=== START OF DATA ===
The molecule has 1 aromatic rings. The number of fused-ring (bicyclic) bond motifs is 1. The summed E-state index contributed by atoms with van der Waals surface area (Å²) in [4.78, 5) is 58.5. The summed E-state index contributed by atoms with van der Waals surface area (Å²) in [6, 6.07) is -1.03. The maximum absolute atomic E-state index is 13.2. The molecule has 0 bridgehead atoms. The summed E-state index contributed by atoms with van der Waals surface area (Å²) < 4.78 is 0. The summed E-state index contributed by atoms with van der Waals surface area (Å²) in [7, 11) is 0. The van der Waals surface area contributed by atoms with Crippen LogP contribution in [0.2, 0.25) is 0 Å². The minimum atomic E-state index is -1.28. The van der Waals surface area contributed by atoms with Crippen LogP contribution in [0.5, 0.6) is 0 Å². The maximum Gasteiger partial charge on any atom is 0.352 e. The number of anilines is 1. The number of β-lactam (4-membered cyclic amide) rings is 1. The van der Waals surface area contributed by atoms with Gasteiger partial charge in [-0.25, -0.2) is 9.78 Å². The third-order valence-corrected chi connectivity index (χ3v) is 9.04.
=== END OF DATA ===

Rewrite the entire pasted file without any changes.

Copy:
The molecule has 1 aromatic rings. The number of fused-ring (bicyclic) bond motifs is 1. The summed E-state index contributed by atoms with van der Waals surface area (Å²) in [4.78, 5) is 58.5. The summed E-state index contributed by atoms with van der Waals surface area (Å²) in [6, 6.07) is -1.03. The maximum absolute atomic E-state index is 13.2. The molecule has 0 bridgehead atoms. The summed E-state index contributed by atoms with van der Waals surface area (Å²) < 4.78 is 0. The summed E-state index contributed by atoms with van der Waals surface area (Å²) in [7, 11) is 0. The van der Waals surface area contributed by atoms with Crippen LogP contribution in [0.2, 0.25) is 0 Å². The minimum atomic E-state index is -1.28. The van der Waals surface area contributed by atoms with Crippen LogP contribution in [0.5, 0.6) is 0 Å². The maximum Gasteiger partial charge on any atom is 0.352 e. The number of anilines is 1. The number of β-lactam (4-membered cyclic amide) rings is 1. The van der Waals surface area contributed by atoms with Gasteiger partial charge in [-0.25, -0.2) is 9.78 Å². The third-order valence-corrected chi connectivity index (χ3v) is 9.04.